Legal Compliance API: A Middle Way

As a means to standardize data access, APIs are already embraced by social media platforms, more or less in compliance with Article 40(7) DSA. Recently, YouTube opened its API to researchers, and TikTok is planning to do the same later in the year. If you are not familiar with the API concept, imagine it as a way for two or more systems to communicate with one another. In the case of the legal compliance API proposed by my co-authors and I, one communicating system would be a social media platform, and the other a number of DSA enforcement authorities, as well as other relevant public authorities, that need to coordinate on the platform’s compliance with the actions necessary to be taken with respect to illegal content. A legal compliance API would be different than a research API, as it would be focused on the translation of the legal compliance tasks into the parameters of checking for compliance with, for instance, the hosting of content that is illegal or non-compliant with European consumer protection rules.

Article 44 DSA on standards elaborates that APIs could also be developed as voluntary standards for the submission of notices by trusted flaggers, as well as for advertising repositories (Article 39 DSA), particularly supported by the European Commission and the European Digital Services Board. Although vague, the present references to APIs in the DSA raise a concern relating to the streamlining not only of data standards, but investigation practices by enforcement authorities. As Member States race into digitalization with data units, all existing authorities enforcing European Union (and national) law will have a stake in digital investigations and enforcement including data protection authorities, media authorities, consumer authorities, etc. If the DSA enforcement does not take this into account, and in its administrative limitations, creates standards only relevant for the powers of DSA-related authorities, this will lead to potentially harmful inconsistencies in digital enforcement which will enable platforms, as Laux et al. mention, to leverage their data dominance against a crowd of uncoordinated regulators with vastly divergent capacities and practices around the implementation of European law.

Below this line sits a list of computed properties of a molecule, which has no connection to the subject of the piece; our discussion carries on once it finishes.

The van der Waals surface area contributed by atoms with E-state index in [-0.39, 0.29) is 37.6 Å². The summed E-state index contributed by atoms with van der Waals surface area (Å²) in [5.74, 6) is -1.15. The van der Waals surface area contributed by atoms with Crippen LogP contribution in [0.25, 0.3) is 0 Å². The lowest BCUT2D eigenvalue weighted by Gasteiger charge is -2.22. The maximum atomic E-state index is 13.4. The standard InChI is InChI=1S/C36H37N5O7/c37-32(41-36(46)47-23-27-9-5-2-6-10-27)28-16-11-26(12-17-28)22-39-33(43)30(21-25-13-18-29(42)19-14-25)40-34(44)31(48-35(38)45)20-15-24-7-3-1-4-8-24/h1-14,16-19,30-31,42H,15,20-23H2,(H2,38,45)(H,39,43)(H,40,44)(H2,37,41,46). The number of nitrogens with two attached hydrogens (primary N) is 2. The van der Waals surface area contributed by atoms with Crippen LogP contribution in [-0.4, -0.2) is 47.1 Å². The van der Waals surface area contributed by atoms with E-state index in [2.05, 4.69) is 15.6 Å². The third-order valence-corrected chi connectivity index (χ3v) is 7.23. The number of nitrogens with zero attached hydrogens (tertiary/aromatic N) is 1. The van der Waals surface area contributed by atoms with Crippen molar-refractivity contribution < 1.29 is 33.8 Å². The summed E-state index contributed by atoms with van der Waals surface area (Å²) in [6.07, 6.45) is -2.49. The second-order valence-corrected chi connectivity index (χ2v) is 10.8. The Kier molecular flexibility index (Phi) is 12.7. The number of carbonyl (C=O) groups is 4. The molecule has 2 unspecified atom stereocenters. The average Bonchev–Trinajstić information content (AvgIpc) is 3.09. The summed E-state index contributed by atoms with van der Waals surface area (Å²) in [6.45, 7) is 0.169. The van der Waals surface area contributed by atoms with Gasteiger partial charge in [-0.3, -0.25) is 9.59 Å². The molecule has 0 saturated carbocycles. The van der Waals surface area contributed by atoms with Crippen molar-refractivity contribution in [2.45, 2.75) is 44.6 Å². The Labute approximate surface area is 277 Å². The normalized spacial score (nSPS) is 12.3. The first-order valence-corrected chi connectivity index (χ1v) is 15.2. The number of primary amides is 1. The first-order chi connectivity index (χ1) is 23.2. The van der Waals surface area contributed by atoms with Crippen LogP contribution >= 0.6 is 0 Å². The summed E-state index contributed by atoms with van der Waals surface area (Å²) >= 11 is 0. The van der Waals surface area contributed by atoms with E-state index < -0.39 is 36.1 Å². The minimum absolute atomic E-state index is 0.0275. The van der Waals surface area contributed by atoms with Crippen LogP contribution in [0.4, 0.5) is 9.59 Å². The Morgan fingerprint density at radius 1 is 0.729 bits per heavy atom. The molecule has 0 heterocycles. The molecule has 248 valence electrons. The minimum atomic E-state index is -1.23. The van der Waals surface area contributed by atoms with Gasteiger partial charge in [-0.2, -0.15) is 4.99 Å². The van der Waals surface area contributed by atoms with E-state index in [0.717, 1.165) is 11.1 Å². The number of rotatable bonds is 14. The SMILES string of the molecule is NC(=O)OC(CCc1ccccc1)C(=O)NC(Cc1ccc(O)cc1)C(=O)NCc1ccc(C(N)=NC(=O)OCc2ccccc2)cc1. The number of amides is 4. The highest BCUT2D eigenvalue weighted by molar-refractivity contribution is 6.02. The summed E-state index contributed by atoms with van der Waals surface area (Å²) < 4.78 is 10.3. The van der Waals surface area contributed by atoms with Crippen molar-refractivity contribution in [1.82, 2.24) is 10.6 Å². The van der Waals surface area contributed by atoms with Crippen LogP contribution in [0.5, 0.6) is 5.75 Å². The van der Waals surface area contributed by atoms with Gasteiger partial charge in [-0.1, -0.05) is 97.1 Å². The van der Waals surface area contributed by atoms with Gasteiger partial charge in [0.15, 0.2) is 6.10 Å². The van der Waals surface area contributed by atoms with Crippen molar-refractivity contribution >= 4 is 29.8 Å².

It is of course highly important that any digital enforcement mechanisms that contribute to surveillance (such as market monitoring), are developed in an accountable way, taking into account the wide-reaching implications of automated decision-making, both from a systems perspective, as well as from a procedural perspective. In my opinion, there is no other alternative to digital monitoring. Platforms already have the upper hand in technology and scale, and public oversight can do little to catch up with that – but it needs to at least try and reign in some of the uncontrolled platform discretion under the scrutiny of the rule of law through well-coordinated and well-designed further digitalization.


SUGGESTED CITATION  Goanta, Catalina: Now What: Exploring the DSA’s Enforcement Futures in Relation to Social Media Platforms and Native Advertising, VerfBlog, 2022/11/04, https://verfassungsblog.de/dsa-now-what/, DOI: 10.17176/20221104-215712-0.